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Kinds of Recessions

By Matthew Yglesias  

"Kinds of Recessions"

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(cc photo by LateNightTaskForce)

Are recessions caused by asset price busts fundamentally different from recessions caused by central bank efforts to curb inflation? A lot of commentary suggests that they are. Hence talk about “balance sheet recessions,” etc. I don’t really buy it. And Ryan Avent has some doubts as well:

I need to go catch a flight, so I don’t have a lot of time to dig into this, but let me just offer one thought on this view (which is one I’ve long shared). What if the difference in the outcomes isn’t directly due to the differences in causes? What if the difference in outcomes is due to the fact that because the Fed creates a recession through high interest rate, it—by definition—has plenty of room to loosen policy by cutting rates? And when another shock generates the recession, the Fed, often as not, can’t drop rates much before hitting the psychological barrier of the zero lower bound? Just a thought.

I would put this a bit differently. The issue in all cases is one of expectations and credibility. If the Fed causes a recession by raising interest rates, people believe the Fed can and will end the recession by cutting interest rates when it decides that the time has come to do so. Consequently, the decision to change the trajectory of policy from “raise rates” to “lower rates” serves as a powerful coordination point. The rate cut means everyone knows that the magicians behind the curtain have decided that they’re not worried about inflation anymore and instead they’re worried about increasing real output. That means it’s time to start preparing for a climate of elevated demand which, itself, creates a climate of elevated demand.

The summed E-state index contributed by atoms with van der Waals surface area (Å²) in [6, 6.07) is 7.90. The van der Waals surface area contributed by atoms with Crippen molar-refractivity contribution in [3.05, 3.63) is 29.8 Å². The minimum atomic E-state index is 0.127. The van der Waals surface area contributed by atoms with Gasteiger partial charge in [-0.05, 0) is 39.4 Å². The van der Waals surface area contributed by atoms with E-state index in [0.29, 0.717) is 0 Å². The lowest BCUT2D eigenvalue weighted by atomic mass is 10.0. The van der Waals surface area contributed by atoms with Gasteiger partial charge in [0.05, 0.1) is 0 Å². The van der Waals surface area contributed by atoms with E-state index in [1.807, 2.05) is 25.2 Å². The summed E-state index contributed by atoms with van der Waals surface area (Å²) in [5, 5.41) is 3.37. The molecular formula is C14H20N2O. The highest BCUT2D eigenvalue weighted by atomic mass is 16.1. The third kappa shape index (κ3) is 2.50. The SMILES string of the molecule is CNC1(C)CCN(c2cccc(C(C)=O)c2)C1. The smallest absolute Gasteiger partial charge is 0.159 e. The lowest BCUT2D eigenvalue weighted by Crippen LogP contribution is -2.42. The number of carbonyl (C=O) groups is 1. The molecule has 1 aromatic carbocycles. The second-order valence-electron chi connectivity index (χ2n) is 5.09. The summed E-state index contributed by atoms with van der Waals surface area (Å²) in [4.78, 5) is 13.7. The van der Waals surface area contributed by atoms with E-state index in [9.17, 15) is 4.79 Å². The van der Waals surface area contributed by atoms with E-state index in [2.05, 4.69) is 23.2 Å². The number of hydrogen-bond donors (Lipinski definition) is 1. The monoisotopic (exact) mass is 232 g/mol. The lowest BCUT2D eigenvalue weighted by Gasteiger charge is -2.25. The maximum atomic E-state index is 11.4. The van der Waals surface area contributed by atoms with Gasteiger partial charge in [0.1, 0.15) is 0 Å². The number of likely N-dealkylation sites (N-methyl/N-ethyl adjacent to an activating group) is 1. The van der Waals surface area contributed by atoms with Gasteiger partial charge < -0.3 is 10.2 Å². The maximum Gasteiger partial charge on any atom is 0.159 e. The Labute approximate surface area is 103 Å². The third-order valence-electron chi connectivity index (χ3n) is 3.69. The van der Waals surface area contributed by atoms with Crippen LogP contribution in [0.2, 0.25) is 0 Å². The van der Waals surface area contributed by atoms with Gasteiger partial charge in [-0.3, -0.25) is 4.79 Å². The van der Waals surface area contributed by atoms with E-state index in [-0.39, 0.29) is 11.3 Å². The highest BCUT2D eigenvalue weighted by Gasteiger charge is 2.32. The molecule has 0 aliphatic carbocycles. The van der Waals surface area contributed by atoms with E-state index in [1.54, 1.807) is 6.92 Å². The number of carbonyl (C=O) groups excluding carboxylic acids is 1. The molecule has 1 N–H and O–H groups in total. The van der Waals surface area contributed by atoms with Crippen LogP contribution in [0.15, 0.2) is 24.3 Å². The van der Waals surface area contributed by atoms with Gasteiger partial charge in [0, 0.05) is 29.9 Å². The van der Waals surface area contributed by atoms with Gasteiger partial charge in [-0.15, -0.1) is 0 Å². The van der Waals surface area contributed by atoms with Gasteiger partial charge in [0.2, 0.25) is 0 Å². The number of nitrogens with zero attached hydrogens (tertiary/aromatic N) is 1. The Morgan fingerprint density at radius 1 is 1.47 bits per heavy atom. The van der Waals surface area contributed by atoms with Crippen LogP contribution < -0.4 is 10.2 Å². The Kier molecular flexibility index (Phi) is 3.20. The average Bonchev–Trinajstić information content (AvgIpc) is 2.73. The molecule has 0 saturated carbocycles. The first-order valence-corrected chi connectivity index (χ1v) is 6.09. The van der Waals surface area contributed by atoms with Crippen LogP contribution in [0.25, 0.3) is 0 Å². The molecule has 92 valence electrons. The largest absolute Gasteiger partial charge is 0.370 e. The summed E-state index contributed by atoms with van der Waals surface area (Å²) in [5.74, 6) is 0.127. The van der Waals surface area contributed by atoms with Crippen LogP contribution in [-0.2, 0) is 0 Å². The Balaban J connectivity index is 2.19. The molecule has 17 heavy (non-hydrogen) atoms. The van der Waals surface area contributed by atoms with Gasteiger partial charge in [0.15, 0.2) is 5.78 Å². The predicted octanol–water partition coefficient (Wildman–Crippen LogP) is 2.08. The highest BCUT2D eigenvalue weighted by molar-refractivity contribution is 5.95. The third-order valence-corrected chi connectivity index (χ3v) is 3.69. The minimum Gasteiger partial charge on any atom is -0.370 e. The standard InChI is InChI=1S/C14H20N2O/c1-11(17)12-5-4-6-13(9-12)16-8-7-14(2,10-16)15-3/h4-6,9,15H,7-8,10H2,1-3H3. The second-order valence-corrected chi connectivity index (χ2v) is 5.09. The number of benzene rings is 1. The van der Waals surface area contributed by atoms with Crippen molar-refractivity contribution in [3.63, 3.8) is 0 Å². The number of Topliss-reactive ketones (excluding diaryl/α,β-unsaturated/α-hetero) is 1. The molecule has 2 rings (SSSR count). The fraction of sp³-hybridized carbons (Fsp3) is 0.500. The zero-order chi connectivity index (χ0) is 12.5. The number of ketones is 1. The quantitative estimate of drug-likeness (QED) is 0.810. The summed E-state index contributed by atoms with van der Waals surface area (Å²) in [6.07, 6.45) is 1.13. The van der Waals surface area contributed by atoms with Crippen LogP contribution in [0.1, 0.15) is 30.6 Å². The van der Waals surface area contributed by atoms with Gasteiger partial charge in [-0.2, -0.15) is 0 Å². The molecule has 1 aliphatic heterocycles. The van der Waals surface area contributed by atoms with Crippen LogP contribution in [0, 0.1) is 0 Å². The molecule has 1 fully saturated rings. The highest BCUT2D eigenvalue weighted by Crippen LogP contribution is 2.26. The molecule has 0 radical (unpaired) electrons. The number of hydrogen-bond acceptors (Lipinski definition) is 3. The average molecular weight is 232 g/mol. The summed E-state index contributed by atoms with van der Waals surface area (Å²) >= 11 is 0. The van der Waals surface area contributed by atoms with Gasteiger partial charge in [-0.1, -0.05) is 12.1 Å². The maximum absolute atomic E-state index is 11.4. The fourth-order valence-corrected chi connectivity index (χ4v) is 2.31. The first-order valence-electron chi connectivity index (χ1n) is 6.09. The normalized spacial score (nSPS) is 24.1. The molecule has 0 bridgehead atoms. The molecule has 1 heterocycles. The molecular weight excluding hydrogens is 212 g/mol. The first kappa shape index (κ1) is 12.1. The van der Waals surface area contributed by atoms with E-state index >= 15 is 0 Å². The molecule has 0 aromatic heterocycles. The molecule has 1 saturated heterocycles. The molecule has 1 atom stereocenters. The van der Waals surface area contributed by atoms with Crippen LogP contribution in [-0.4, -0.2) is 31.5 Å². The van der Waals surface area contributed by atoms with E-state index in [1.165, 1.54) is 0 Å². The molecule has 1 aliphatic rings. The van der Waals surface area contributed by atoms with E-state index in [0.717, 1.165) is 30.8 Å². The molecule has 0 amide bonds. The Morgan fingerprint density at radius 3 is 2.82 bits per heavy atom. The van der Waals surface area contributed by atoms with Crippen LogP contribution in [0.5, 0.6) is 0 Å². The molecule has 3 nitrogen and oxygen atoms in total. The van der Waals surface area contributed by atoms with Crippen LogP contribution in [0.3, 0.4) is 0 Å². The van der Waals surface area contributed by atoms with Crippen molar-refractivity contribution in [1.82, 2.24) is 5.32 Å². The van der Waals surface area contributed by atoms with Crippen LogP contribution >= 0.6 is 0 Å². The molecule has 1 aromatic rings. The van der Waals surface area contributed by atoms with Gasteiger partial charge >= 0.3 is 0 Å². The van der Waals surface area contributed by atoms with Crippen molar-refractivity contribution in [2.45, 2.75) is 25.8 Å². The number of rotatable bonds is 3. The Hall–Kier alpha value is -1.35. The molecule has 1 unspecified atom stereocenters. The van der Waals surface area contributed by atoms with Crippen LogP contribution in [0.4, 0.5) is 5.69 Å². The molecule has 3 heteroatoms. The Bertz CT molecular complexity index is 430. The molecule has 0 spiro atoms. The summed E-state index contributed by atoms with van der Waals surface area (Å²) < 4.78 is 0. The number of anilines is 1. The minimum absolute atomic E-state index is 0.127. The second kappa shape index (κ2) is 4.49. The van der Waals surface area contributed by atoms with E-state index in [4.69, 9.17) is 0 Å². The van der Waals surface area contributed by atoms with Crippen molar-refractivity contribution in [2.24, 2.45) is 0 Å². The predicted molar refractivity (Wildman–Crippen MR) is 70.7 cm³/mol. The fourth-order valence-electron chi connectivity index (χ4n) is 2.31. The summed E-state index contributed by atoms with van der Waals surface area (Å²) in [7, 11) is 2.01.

The problem of the asset price bust is that people don’t necessarily believe in the magic. You suddenly have different central bankers running around the planet giving interviews to journalists in which they offer their take on things and they all disagree. Everyone agrees that unorthodox methods are available, but there’s no consensus on exactly which methods should be used or to what extent. And since the recession itself is a huge failure of macroeconomic stabilization policy, everyone’s losing faith in the wizards behind the curtain. There’s no coordination point, just a lot of hiccups. Circular reasoning like “bad macro data will prompt expansionary macro policy and drive asset prices up” becomes temptings. You stop and start and essentially find yourself sitting around in limbo waiting for positive shocks on the real side to turn things around.

Under the circumstances, policy will be most effective if you do what FDR did in 1933—point fingers, throw the bums out, and do something dramatic and “crazy” (abandon the gold standard) to signal your fanatical determination to reflate the economy. Reappointing the incumbent central bank chief who then spends the next two years trying to reassure everyone that nothing too unorthodox is happening seems like exactly the wrong way to go.

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